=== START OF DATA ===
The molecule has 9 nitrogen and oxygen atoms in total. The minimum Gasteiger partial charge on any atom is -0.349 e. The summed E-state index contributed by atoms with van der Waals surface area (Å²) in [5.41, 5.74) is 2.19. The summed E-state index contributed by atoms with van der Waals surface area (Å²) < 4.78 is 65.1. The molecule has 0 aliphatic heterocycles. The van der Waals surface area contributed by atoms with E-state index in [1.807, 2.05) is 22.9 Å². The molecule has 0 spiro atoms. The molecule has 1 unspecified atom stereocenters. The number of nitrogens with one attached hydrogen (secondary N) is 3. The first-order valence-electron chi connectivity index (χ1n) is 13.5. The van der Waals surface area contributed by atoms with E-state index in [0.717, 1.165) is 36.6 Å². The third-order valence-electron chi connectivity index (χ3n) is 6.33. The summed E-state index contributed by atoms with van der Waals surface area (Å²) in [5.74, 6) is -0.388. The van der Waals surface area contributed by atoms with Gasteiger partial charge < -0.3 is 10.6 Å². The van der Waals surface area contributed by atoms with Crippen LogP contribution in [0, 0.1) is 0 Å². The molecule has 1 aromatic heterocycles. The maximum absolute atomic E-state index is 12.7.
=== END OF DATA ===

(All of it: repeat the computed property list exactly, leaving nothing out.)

The molecule has 9 nitrogen and oxygen atoms in total. The minimum Gasteiger partial charge on any atom is -0.349 e. The summed E-state index contributed by atoms with van der Waals surface area (Å²) in [5.41, 5.74) is 2.19. The summed E-state index contributed by atoms with van der Waals surface area (Å²) < 4.78 is 65.1. The molecule has 0 aliphatic heterocycles. The van der Waals surface area contributed by atoms with E-state index in [1.807, 2.05) is 22.9 Å². The molecule has 0 spiro atoms. The molecule has 1 unspecified atom stereocenters. The number of nitrogens with one attached hydrogen (secondary N) is 3. The first-order valence-electron chi connectivity index (χ1n) is 13.5. The van der Waals surface area contributed by atoms with E-state index in [0.717, 1.165) is 36.6 Å². The third-order valence-electron chi connectivity index (χ3n) is 6.33. The summed E-state index contributed by atoms with van der Waals surface area (Å²) in [5.74, 6) is -0.388. The van der Waals surface area contributed by atoms with Gasteiger partial charge < -0.3 is 10.6 Å². The van der Waals surface area contributed by atoms with Crippen LogP contribution in [0, 0.1) is 0 Å². The molecule has 1 aromatic heterocycles. The maximum absolute atomic E-state index is 12.7.